We live in amazing times. Never before have people had access to the amount of information available to us today. We swim in it. The sheer immediacy of it surrounds us like a fog and you almost have to try to NOT let it envelope you.
And I love it. I love the speed at which information, data, and news flow.
I see a tweet about a new book someone has recommended and in roughly 90 seconds I have looked up the book, checked out the reviews, ordered it, and downloaded it to my Kindle.
Missed your favorite TV show’s most recent episode? No problem, watch it on iTunes, Hulu, Netflix, etc and you can be catching up in about 5 minutes.
Think back to the time before iTunes or Amazon in which we had to go to a store and look for the book, CD, DVD, etc.
As a kid that often meant persuading my parents to take me when they had time.
I had to wait for it. But having to wait is rare in today’s society.
“The advent of the digital age and the immediacy and convenience of digital video and photography allows people to become an integral part of the feedback loop which actively shapes the content we are fed.” Damien Loeb
Don’t get me wrong, I’m not criticizing today’s access to information. It’s great. We’re able to communicate with our spouses and our kids from half a world away with minimal investment of time, money, or setup.
There are little to no barriers to learning; web sites like iTunes University, Lynda.com and YouTube can teach you things you never imagined you would know without serious investment of time, money, or energy.
Didn’t go to college? No problem, now you can go online.
I bring all this up for a reason. This immediacy of information has allowed us to grow at a level far faster than that of generations previous. People are thriving and gaining momentum in their careers through access to the information available to them via the web and elsewhere.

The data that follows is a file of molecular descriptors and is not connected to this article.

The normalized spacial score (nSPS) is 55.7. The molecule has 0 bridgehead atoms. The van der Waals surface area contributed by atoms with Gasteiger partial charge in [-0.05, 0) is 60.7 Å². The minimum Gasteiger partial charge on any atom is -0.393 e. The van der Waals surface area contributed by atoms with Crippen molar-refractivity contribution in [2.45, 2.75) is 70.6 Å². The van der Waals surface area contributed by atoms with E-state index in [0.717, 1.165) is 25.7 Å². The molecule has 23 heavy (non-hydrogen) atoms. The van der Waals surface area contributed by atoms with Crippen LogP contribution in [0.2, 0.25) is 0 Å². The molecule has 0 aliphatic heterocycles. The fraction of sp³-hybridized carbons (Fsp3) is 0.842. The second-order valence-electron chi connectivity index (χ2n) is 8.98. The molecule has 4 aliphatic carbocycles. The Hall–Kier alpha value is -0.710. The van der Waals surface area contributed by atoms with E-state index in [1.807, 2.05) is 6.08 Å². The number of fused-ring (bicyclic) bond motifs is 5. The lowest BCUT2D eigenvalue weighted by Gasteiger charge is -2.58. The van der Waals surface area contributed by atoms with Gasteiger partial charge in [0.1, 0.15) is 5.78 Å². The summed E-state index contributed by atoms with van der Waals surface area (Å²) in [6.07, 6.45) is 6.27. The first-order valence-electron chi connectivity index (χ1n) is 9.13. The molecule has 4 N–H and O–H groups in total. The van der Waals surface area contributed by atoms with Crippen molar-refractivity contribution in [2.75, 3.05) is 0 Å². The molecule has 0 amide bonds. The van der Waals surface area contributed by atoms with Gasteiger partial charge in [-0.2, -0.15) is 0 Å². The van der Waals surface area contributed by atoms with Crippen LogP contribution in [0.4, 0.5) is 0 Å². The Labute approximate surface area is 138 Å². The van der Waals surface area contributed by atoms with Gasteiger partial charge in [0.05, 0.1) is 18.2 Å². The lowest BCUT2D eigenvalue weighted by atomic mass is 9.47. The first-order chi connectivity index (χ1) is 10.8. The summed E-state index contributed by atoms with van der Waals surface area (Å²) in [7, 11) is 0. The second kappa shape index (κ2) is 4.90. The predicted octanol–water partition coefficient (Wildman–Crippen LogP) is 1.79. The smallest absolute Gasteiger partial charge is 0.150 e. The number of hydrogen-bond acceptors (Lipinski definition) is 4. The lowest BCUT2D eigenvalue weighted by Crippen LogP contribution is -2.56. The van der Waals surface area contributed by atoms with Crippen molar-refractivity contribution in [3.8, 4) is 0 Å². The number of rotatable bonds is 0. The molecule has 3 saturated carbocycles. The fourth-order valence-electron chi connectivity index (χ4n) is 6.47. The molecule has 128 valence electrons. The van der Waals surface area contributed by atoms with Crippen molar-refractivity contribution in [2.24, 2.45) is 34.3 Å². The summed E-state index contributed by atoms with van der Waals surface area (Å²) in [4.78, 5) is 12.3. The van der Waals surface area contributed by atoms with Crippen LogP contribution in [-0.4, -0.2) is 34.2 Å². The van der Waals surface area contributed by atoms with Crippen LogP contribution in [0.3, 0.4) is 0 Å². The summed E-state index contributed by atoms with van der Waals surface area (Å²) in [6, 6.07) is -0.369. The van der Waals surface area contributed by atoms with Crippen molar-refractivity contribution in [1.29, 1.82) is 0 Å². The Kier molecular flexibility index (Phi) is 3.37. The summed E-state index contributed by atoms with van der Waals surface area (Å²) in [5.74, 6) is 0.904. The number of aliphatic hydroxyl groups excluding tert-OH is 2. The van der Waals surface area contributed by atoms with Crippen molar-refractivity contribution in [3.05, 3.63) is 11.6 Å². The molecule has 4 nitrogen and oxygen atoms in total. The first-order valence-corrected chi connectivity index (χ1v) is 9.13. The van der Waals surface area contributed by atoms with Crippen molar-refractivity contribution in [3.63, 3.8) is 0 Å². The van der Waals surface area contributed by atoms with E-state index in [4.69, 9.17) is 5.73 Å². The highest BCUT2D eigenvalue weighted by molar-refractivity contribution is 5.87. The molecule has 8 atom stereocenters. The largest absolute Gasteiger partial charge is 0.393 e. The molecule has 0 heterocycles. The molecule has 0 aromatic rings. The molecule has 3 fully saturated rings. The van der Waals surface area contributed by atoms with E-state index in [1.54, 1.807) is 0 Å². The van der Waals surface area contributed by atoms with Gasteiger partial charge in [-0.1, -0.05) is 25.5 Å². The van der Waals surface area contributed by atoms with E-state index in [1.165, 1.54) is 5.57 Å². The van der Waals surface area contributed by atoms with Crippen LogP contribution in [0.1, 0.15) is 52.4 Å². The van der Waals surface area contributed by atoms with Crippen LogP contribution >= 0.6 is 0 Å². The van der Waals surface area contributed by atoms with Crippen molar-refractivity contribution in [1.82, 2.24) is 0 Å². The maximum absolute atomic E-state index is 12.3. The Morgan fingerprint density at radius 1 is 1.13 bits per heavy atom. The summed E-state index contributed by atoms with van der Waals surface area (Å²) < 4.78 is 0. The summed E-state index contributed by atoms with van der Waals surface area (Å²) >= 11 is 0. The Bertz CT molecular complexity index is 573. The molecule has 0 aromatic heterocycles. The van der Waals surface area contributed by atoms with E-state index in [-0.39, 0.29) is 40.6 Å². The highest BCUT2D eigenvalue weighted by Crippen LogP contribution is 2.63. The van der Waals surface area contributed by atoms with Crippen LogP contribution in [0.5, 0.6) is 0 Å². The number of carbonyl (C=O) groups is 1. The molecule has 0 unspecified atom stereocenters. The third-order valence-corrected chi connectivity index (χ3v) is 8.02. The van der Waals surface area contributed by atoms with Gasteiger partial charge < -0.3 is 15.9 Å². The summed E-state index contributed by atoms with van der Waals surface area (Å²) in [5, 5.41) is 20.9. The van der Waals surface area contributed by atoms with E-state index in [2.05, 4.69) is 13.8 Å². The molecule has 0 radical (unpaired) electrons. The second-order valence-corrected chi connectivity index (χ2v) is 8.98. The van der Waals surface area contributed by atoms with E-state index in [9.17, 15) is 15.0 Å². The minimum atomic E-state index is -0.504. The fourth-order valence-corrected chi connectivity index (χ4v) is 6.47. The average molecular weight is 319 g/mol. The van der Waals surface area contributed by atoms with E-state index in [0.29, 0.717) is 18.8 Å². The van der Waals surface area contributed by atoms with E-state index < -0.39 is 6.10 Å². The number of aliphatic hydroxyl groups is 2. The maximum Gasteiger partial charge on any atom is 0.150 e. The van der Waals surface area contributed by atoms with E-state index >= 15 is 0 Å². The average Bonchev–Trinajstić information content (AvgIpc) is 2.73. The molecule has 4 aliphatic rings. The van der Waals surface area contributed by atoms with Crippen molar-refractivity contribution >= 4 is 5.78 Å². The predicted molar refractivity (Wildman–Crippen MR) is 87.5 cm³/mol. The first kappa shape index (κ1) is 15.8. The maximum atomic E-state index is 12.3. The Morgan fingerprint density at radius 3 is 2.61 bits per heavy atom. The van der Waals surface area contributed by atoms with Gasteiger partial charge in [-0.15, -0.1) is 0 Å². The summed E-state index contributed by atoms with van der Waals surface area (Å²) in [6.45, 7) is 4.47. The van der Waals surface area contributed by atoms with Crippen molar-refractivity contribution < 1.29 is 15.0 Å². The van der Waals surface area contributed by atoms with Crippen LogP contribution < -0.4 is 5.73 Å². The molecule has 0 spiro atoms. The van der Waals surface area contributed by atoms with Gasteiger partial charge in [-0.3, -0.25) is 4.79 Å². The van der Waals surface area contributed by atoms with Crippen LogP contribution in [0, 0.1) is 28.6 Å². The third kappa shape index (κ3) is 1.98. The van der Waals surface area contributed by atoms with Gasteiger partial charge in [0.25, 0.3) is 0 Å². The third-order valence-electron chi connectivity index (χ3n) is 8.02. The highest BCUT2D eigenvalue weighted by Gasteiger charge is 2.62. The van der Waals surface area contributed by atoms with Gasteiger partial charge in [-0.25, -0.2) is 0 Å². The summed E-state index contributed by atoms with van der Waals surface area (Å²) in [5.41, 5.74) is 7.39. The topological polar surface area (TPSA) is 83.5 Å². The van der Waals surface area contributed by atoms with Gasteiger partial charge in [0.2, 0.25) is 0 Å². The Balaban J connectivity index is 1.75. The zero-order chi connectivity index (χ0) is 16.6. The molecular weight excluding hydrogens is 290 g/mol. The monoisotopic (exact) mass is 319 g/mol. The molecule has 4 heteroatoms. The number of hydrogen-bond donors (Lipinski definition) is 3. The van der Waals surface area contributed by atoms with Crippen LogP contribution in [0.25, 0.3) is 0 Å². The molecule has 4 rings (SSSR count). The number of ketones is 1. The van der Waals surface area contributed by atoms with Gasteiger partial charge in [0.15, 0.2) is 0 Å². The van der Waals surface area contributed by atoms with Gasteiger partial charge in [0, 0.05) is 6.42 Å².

Therein lies the problem.
“The prevailing structures of personal reputation and career advancement mean the biggest rewards often follow the flashiest work, not the best.” Randy Schekman
Smart people don’t often have difficulty in being identified as such. With that recognition comes fast career advancement – which is typically a good thing.
The smartest, most competitive, and most aggressive grow fastest and in most corporations growth means taking on newer and greater responsibilities. More often than not this growth also means growing into a management role.
This may sound overly simplistic, but I will remind you this would entail being a “manager” or “leader” of people. The problem is, these new managers have never learned to manage or to lead. I’ve seen over and over again the after effects on entire departments (organizations even) with these new “untrained” leaders.
I think Dave Ramsey absolutely nailed it in EntreLeadership when he wrote: “You can’t fly. I don’t care how many podcasts or CDs you listen to or how many goals you set or how positively you think… you can’t fly.”
Leaders expect their smart and disciplined workers will do what they have always done in their short careers: figure it out.
The problem is that leading and managing is something you don’t often have the luxury of attempting to figure out on the fly. By the time the new manager figures out how to lead his staff of three, they promote them to leading a staff of six. Or more.
By that time these newly minted managers start to believe the hype.
They start to embrace their willingness to learn on the fly and adapt. While there is absolutely nothing wrong with improvisation, I heartily embrace it, the problem lies with people who rely on it as a daily “get out of jail free card.”
Look around you at the people in your office or at your school. How many of them have grown into a position in which they are wholly unqualified?
Were they in the right place at the right time to get the position? Are you surrounded by leaders that don’t know how to lead?
Did they not have to wait for it? Education of your staff is key, but have you skipped a few steps along the way?